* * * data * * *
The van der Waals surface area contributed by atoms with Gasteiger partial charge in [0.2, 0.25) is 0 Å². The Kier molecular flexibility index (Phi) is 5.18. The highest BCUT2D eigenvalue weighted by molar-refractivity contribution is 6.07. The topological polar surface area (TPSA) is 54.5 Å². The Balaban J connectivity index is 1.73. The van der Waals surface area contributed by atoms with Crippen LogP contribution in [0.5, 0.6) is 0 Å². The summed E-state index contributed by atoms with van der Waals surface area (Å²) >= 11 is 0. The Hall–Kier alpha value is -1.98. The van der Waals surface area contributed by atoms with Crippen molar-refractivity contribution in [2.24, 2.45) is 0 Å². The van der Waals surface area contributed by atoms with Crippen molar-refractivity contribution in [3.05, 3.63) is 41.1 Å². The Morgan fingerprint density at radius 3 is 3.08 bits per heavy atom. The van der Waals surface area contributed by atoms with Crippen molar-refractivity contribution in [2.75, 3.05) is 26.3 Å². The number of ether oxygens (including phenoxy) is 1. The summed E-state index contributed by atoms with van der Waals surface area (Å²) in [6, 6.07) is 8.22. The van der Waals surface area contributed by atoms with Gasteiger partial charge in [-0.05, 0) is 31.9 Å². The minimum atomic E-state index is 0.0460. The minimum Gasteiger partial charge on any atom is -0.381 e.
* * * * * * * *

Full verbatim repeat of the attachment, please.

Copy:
The van der Waals surface area contributed by atoms with Gasteiger partial charge in [0.2, 0.25) is 0 Å². The Kier molecular flexibility index (Phi) is 5.18. The highest BCUT2D eigenvalue weighted by molar-refractivity contribution is 6.07. The topological polar surface area (TPSA) is 54.5 Å². The Balaban J connectivity index is 1.73. The van der Waals surface area contributed by atoms with Crippen LogP contribution in [0.5, 0.6) is 0 Å². The summed E-state index contributed by atoms with van der Waals surface area (Å²) >= 11 is 0. The Hall–Kier alpha value is -1.98. The van der Waals surface area contributed by atoms with Crippen molar-refractivity contribution in [2.24, 2.45) is 0 Å². The van der Waals surface area contributed by atoms with Crippen molar-refractivity contribution in [3.05, 3.63) is 41.1 Å². The Morgan fingerprint density at radius 3 is 3.08 bits per heavy atom. The van der Waals surface area contributed by atoms with Crippen molar-refractivity contribution in [2.75, 3.05) is 26.3 Å². The number of ether oxygens (including phenoxy) is 1. The summed E-state index contributed by atoms with van der Waals surface area (Å²) in [6, 6.07) is 8.22. The van der Waals surface area contributed by atoms with Gasteiger partial charge in [-0.05, 0) is 31.9 Å². The minimum atomic E-state index is 0.0460. The minimum Gasteiger partial charge on any atom is -0.381 e.